Solipsism is a philosophical belief that only one's mind is certain to exist. You, reading this: Think, right now. No, just think. By thinking, you have confirmed Rene Descartes' immortal postulate—"I think, therefore I am"—and proved that you exist. Now, can you prove that anything else around you exists? Let's start with the digital screen upon which you are probably reading this treatise. Can you prove it exists? You might say, "I am seeing it, therefore it exists..." But what you are seeing is not necessarily what is actually there. Your eyes perceive light and convert that perception into nerve impulses, which are then compiled by your brain into some sort of visual picture. With all these translations going on, are you sure that what your brain perceives is actually there? It is very accurate to say that the computer screen is projecting something which your brain perceives to be text, but you cannot, with your eyes alone, prove that the computer screen is actually projecting text. And here's the scary thing: neither can anybody else. Even if you ask your friend to come over and confirm the existence of the thing, the problem is that his or her eyes and nerves are just as fallible, just as untrustworthy, as yours. In other words, while the two of you can largely agree on the mass hallucination you call "a computer screen," it still is a mass hallucination. Maybe the computer screen is projecting something entirely different. Maybe what we call "blue" is actually orange. Maybe the computer screen isn't there. Something must be there, to create the physical phenomena we call "computer screen," but there is nothing to guarantee that said thing is anything like what we call a computer screen... or, indeed, is anything like anything at all. Heck, maybe it isn't there! We still can't verify the thing's qualities; how can we possibly verify its existence?? It may actually exist—it probably exists; otherwise the fact that we are seeing the contents of a TV Tropes Useful Notes page printed on thin air says something rather unflattering about our Sanity Meter—but we cannot prove it. And let's take it a step farther: now that you've asked your friend to prove that the computer screen exists, can you prove that s/he exists? After all, your eyes and nerves are still just as fallible as they were when staring at that alleged computer screen... Ladies and gentlemen: solipsism.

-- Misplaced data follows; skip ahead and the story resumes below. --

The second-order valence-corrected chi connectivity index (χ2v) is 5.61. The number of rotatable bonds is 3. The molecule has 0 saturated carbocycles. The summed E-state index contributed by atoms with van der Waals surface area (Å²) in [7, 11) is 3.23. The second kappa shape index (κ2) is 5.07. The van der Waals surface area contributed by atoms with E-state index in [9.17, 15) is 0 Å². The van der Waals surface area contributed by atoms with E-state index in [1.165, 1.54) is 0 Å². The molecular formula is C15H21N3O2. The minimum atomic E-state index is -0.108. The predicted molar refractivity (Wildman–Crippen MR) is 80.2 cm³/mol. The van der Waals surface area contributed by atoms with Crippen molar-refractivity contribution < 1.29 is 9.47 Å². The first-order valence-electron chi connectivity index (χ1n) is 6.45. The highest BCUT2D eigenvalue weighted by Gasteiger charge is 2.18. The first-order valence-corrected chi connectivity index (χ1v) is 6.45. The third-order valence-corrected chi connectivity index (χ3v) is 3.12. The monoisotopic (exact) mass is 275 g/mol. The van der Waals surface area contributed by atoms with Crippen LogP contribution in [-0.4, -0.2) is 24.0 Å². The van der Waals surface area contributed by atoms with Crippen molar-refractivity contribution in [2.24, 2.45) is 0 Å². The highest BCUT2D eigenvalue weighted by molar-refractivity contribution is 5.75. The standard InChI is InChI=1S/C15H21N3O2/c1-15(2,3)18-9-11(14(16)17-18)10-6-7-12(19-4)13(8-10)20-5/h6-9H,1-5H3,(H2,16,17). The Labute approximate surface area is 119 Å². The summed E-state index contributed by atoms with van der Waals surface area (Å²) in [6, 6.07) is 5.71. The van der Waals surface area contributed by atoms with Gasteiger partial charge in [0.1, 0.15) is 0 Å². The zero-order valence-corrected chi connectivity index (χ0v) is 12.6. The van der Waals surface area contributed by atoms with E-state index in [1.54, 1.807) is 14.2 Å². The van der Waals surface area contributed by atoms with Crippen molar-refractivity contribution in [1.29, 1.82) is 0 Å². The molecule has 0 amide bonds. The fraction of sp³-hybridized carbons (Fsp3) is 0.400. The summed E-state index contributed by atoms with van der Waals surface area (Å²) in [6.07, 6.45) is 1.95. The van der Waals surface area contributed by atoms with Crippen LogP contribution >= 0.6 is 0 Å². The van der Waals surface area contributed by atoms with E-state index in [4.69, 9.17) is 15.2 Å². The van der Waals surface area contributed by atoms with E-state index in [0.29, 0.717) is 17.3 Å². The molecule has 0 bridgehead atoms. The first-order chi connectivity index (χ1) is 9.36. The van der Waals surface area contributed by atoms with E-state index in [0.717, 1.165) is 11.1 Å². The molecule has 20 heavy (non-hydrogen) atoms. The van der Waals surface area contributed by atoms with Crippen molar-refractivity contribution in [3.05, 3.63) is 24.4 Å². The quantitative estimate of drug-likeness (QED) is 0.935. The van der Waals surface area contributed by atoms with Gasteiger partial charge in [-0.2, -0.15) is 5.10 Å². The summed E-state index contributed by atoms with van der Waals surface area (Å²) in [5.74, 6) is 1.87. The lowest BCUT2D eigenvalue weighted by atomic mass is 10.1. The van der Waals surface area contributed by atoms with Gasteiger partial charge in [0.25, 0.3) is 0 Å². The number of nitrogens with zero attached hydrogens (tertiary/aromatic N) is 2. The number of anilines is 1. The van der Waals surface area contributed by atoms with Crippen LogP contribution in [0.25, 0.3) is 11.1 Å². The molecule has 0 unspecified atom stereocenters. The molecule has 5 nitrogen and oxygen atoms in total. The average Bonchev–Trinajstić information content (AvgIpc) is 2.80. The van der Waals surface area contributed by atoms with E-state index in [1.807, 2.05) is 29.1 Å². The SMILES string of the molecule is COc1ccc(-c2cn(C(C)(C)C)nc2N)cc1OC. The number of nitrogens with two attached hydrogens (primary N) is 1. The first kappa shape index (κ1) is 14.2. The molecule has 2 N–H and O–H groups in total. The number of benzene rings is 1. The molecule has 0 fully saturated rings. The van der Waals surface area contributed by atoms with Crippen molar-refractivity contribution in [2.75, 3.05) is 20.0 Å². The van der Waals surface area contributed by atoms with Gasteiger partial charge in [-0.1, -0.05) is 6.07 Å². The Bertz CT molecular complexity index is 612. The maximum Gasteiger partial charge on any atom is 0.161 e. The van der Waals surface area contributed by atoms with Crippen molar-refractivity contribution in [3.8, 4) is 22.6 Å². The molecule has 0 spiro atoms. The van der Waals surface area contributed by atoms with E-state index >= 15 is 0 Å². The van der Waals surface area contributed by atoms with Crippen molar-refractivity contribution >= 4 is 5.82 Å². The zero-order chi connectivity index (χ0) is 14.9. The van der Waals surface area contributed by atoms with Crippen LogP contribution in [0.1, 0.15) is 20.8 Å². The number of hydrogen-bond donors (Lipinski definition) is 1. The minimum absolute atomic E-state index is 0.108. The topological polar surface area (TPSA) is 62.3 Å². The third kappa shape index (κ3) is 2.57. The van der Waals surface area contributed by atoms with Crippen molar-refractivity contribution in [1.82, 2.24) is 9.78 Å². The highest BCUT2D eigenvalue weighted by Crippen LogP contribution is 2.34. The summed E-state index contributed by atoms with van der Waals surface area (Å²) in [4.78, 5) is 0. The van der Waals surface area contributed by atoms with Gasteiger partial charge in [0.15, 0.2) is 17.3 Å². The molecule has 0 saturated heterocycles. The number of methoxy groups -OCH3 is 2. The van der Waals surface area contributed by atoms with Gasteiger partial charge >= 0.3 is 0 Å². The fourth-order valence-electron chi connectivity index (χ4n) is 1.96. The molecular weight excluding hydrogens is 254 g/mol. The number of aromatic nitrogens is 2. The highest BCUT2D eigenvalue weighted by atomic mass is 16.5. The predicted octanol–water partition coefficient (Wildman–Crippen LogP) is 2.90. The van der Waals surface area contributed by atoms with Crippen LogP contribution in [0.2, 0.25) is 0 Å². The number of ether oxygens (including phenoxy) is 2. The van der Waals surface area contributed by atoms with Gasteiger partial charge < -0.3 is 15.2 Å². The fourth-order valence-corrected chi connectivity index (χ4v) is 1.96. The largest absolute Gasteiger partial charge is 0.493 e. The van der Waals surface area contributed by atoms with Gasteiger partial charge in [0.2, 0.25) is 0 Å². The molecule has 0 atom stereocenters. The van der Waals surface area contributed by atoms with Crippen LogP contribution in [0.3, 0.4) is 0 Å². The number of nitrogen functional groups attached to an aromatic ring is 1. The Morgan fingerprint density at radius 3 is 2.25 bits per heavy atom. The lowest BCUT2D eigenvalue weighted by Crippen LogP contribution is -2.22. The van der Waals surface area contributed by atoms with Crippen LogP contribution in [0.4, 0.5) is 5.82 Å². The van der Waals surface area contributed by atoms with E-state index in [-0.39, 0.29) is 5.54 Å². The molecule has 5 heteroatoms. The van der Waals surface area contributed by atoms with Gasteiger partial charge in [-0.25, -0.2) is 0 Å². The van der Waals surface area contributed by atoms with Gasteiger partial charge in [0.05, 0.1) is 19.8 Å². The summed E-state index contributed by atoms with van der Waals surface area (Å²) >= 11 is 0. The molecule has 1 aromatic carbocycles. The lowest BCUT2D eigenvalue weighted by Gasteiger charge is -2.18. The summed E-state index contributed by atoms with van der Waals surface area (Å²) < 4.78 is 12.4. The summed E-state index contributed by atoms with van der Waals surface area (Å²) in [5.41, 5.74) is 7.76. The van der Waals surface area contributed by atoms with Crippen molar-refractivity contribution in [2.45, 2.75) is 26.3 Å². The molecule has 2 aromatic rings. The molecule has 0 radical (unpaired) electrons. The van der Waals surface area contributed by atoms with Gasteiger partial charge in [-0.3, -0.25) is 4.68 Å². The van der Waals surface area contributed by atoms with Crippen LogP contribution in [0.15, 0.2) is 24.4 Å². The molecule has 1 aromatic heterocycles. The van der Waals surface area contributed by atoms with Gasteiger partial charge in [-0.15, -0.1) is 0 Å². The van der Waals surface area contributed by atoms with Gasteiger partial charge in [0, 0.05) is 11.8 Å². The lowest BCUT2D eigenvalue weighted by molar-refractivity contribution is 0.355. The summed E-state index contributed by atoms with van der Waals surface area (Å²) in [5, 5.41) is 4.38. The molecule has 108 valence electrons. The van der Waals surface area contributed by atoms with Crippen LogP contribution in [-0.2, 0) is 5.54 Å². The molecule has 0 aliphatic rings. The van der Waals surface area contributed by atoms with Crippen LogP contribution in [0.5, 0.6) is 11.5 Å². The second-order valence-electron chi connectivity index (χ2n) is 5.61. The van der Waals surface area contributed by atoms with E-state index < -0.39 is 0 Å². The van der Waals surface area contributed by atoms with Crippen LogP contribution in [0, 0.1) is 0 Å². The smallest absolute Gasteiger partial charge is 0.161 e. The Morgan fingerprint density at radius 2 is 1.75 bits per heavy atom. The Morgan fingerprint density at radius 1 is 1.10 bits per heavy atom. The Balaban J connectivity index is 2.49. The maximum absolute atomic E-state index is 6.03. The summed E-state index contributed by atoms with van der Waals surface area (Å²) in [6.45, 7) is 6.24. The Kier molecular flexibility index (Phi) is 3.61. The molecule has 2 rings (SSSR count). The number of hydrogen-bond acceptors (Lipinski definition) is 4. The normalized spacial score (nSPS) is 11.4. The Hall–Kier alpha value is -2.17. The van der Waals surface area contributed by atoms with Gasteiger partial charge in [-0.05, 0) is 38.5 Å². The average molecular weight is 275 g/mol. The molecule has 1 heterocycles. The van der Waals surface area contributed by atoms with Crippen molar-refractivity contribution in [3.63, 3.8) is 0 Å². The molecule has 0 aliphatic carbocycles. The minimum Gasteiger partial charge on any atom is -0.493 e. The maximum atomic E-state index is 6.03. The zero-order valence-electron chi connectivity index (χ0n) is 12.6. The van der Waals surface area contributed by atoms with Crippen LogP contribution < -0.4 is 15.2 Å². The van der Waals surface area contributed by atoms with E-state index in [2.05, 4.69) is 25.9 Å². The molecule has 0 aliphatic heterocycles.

Epistemology, Metaphysics and Methodology - or, "Huh??"Philosophy is a complicated beast, involving multiple branches, disciplines and areas of study. They include "Epistemology," the nature of knowledge, and "Metaphysics," contemplation of the fundamental nature of the world and those things in it. Epistemology asks, roughly, "What can we know, and how can we know it," while Metaphysics asks, "What, in the end, actually exists?—and, now that it exists, what is it like?" This is being brought up because solipsism has application to both branches. You've already seen how in the explanation above; now we'll elaborate a bit more.
Epistomological SolipsismSolipsism was first proposed by a Greek philosopher, Gorgias, some time during the 400s or 300s BC. He stated, very simply:
Metaphysical SolipsismThe most extreme version of solipsism, Metaphysical solipsism goes on to assert that, because we can't prove anything else exists, they therefore do not. Each of us might well be a Brain in a Jar for all we can verify about the outside world. We are all living in a mass hallucination—or rather, I am living in one, since I can't verify your existence and therefore you don't. I am the last of my kind. In addition to being a rather bleak prospect to contemplate, this philosophy lacks evangelical oomph: why, after all, would I try to convince you that you don't exist? In addition to being rather insulting to you, the simple fact is that you don't exist—you're a figment of the mass Imagine Spot I've dreamed up to distract myself from being a Brain in a Jar—and thus whether you believe in your own existence or not is just about the least relevant thing in the world. And even if I do succeed in converting you, you still don't exist, and my triumph cannot really be called meaningful. Even worse, there are profound effects on one's view of morality. It doesn't change to Black And White, or even Blue And Orange: it ceases to exist. Murder, for instance, is typically described as the unlawful killing of another person— What other person? Surely it is not immoral to kill an Imaginary Friend, who does not exist (and indeed, never existed) in the first place. The solipsist cannot cross the Moral Event Horizon because there is no one to condemn him or her for doing so. The end result is Video Game Cruelty Potential played deadly straight. In the end, metaphysical solipsism isn't a very practical philosophy: anyone who advocates for it either disavows his own belief or is Talking to Himself. However, the Brain in a Jar premise has proven very fertile through the years, and metaphysical solipsism has proven a useful case study for psychologists seeking to understand Lack of Empathy.
Usage in Fiction